High-speed society : social acceleration, power, and modernity edited by Hartmut Rosa and William E. Scheuerman - ISBN 9780271034164 - Pennsylvania State University Press 2009
- provides a critical framework for an analysis
- 6 key questions (p4)
- conceptualize it; structure immune to it, existing deceleration; causes of it; consequences of it; limits of it; consequences of a proper analysis framework;
- "For them, speed is a successful strategy of survival, a basic biological imperative of effort reduction: to be fast is to save energy, demonstrate adaptability, and outrace competitors in the struggle for scarce resources." (p7)
- "Human history can be interpreted as a ferocious temporal Darwinian struggle culminating in the <<survival of the fastest.>>" (p7-8)
- red queen principle?
- "the most striking problem with a hyperaccelerated society is that it undermines individual and collective autonomy." (p17)
- plan (p19)
- Part 1 "selection of the most astute early to mid-twentieth-century statements about the phenomenon of social acceleration in modern thought."
- Part 2 "more recent attempts to develop ambitious und undeniably impressive theoretical analyses of social speed or acceleration."
- Part 3 "interrogates the political consequences of social acceleration."
- sum-up of each article
Part 1 - Classical perspectives on social acceleration
- 1 A Law of Acceleration by Henry Adams
- physical viewpoint, measuring the energy accumulated and the resulting motion ("coal-output")
- "The attempt of the American of 1800 to educate the American of 1900 had not often been surpassed for folly;" (p39)
- "Thus far, since five or ten thousand years, the mind had successfully reacted, and nothing yet proved that it would fail to react - but it would need to jump." (p40)
- 2 The Pace of Life and the Money Economy by Georg Simmel
- The Pace of Life, Its Alterations, and Those of the Money Supply
- " It has long been known that wages are the last to be adjusted to a general increase in prices. The weaker a social group is, the slower and more sparingly does the increase in the amount of money trickle through to it." (p46)
- could be interesting to see if there is a constant delay between the pace to which parlementaries update their own ssalaries vs. minimum salary/insertion/pension (check SciencePo, ATTAC)
- The Concentration of Monetary Activity
- "the compression of the contents of life is evident in another consequence of monetary transactions [...] that tend to concentrate in a relatively few places." (p47)
- concentration of money in order to faciliate transaction and comparison of good at greater pace
- The Mobilization of Values
- analogy between physically rounding up of coins and the gradual rounding up of large sums in order to have faster transactions
- "money itself requires for the purpose of facilitating its transactions" (p53)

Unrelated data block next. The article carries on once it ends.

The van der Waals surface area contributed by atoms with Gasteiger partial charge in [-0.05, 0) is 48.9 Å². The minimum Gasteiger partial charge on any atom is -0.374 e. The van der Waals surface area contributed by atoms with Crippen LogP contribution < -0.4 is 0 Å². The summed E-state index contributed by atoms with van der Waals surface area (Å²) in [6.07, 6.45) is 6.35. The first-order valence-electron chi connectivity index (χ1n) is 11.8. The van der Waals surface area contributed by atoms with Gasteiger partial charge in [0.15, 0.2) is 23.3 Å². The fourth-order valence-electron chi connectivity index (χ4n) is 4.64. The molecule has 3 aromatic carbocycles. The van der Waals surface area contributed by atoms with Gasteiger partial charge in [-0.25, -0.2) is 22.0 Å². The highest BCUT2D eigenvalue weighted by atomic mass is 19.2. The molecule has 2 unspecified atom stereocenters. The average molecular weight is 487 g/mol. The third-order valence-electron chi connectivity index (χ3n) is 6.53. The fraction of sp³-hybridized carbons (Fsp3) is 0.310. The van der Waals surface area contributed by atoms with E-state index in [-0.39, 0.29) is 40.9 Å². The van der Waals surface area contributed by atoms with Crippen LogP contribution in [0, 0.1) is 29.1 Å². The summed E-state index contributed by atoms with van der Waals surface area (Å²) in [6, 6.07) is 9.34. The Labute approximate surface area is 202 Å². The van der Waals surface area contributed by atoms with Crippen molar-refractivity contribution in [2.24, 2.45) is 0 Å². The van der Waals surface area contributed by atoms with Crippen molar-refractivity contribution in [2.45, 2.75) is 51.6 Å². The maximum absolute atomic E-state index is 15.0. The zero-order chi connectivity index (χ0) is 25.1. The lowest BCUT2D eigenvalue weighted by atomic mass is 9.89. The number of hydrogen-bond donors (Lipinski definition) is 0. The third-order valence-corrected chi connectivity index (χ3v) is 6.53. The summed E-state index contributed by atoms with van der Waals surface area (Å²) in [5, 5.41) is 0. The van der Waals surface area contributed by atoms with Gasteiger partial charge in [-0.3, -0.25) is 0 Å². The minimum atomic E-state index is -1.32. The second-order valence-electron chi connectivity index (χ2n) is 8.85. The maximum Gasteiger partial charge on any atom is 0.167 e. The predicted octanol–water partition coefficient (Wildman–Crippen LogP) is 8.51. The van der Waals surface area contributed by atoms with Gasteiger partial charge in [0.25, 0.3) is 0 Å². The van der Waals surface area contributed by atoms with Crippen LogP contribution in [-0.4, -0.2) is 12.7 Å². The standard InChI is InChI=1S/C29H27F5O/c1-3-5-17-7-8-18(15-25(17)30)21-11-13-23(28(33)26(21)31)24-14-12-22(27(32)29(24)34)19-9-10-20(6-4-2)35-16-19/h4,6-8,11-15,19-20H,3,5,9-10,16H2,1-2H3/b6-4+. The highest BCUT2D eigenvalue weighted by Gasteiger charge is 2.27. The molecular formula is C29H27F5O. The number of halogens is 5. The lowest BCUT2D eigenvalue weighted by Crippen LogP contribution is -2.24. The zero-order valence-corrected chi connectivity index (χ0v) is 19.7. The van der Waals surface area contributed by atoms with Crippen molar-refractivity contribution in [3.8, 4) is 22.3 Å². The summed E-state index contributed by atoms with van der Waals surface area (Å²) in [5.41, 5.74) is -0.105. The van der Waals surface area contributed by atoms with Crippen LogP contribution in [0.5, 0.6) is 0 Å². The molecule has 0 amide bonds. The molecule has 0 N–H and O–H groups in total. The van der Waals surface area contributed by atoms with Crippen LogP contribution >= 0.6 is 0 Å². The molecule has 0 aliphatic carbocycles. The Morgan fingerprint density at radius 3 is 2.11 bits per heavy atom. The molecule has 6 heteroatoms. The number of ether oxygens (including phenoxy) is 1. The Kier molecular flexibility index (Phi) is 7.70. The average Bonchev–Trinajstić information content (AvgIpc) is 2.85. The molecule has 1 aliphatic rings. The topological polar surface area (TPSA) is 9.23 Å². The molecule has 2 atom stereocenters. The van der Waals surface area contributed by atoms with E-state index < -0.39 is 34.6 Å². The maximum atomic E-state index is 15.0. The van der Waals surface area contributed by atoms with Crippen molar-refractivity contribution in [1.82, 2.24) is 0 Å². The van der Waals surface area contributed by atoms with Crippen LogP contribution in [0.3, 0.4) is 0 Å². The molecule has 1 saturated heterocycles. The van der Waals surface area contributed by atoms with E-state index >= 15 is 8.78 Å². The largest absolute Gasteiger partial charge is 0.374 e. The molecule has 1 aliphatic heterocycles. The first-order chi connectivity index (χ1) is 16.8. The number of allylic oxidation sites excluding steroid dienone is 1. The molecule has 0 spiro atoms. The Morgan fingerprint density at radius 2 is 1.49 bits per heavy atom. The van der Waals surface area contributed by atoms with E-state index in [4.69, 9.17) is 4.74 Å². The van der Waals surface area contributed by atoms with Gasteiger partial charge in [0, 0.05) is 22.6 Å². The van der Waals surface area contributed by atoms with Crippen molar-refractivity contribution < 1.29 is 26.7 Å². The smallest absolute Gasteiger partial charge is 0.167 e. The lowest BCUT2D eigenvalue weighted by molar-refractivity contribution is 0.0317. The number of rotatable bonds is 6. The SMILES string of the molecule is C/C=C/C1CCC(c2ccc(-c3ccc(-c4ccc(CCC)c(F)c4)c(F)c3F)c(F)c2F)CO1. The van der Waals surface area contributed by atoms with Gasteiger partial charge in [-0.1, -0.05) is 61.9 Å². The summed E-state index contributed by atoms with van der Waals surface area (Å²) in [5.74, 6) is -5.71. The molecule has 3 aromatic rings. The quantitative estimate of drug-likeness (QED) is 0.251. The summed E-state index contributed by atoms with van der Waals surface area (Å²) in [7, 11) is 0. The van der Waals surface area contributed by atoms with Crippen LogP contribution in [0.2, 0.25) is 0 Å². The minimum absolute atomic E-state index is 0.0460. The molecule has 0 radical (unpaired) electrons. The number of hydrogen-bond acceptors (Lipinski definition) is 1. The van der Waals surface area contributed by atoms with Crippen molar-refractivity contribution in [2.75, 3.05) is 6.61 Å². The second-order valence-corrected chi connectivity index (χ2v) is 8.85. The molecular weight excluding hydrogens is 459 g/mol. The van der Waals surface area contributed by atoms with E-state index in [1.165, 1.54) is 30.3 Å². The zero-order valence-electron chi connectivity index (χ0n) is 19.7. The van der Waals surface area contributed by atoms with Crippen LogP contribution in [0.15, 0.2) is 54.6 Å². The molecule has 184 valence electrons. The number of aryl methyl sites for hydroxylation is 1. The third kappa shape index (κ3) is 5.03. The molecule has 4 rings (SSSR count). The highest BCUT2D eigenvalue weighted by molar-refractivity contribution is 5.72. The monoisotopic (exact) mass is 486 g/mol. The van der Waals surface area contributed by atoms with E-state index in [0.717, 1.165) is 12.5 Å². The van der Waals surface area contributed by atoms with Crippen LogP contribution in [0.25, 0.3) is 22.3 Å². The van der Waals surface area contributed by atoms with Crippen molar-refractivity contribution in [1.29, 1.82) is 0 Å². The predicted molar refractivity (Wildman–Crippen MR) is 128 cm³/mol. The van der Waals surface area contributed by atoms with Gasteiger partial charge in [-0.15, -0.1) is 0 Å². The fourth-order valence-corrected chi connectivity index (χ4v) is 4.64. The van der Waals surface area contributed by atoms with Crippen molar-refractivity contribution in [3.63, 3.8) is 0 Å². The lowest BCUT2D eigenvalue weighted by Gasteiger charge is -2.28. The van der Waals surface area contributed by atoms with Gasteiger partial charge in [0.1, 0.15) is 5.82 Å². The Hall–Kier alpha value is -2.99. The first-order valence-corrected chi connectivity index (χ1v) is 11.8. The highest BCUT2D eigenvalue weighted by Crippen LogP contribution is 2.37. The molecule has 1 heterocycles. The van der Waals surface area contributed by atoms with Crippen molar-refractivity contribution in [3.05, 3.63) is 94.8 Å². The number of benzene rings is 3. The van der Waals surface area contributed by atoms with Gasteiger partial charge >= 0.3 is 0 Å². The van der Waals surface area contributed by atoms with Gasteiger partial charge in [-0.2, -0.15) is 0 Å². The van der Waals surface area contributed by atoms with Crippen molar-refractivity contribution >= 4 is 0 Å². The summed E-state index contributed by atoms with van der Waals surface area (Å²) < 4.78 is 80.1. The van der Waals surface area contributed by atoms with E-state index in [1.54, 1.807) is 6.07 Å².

- Constancy and Flux as Categories for Comprehending the World
- phylosophical view on the notion of exchange
- Money as the Historical Symbol of the Relative Character of Existence
- "When money stands still, it is no longer money according to its specific value and significance. The effect that it occasionally exerts in a state of repose arises out of an anticipation of its further motion. Money is nothing but the vehicle for a movement in which everything else that is not in motion is completely extinguished." (p55)
- see also Money as Debt II ? Promises
- 3 The New Religion-Morality of Speed by Filippo Tommaso Marinetti
- "The Futurist morality will defend man from the decay caused by slowness, by memory, by analysis, by repose and habit. Human energy centupled by speed will master Time and Space." (p57)
- "Speed = synthesis of every courage in action. Aggressive and warlike." (p58)
- "Slowness = analysis of every stagnant prudence. Passive and pacifistic." (p58)
- 4 The Mania for Motion and Speed by John Dewey
- more diversion from political debate thanks to mechanisation, "du pain et des jeux" asked by the public itself
- "The mania for motion and speed is a symptom of the restless instability of social life, and it operates to intensify the causes from which it springs." (p62)
- "How can a public be organized, we may ask, when literally it does not stay in place?" (p62)
- "Our Babel is not one of tongues but of the signs and symbols without which shared experience is impossible." (p63)
- 5 The Motorized Legislator by Carl Schmitt
- The Crisis of Positive Statutory Legality: The Twentieth Century
- Legal Scholarship as the Last Refuge of Legal Consciousness
- "For the dominant opinion of the time, French legal development, with its positivistic transformation of law into state legality, stood at the pinnacle of the progress of civilization and humanity. It was also in France that one first became aware of the splitting up of law into legality and legitimacy.
- is there a Wiki-Law? (a form of modern technological positivist representation)
- where amendments would be the equivalet of wiki edits and thus having a computable and representable history
- "Very few people, among them Tocqueville, recognized at the time that in reality this acclaimed progress of civilization was nothing other than progressive centralization, and that the apparent advance of law signified nothing other than the rising scaffolding of ever-newer legal prostheses in service to centralization " (p71)
- see also the classical film Y (lost in the corridors of the legislative system) by X (black & white american movie)
Part 2 - Theoretical foundations
- 6 Social Acceleration: Ethical and Political Consequences of a Desynchronized High-Speed Society by Hartmut Rosa
- I. Social Acceleration in the Process of Modernization
- II. What Is Social Acceleration?
- "contrary to Gleick’s observation of the <<acceleration of just about everything,>> there is no single, universal pattern of acceleration that speeds up everything." (p81)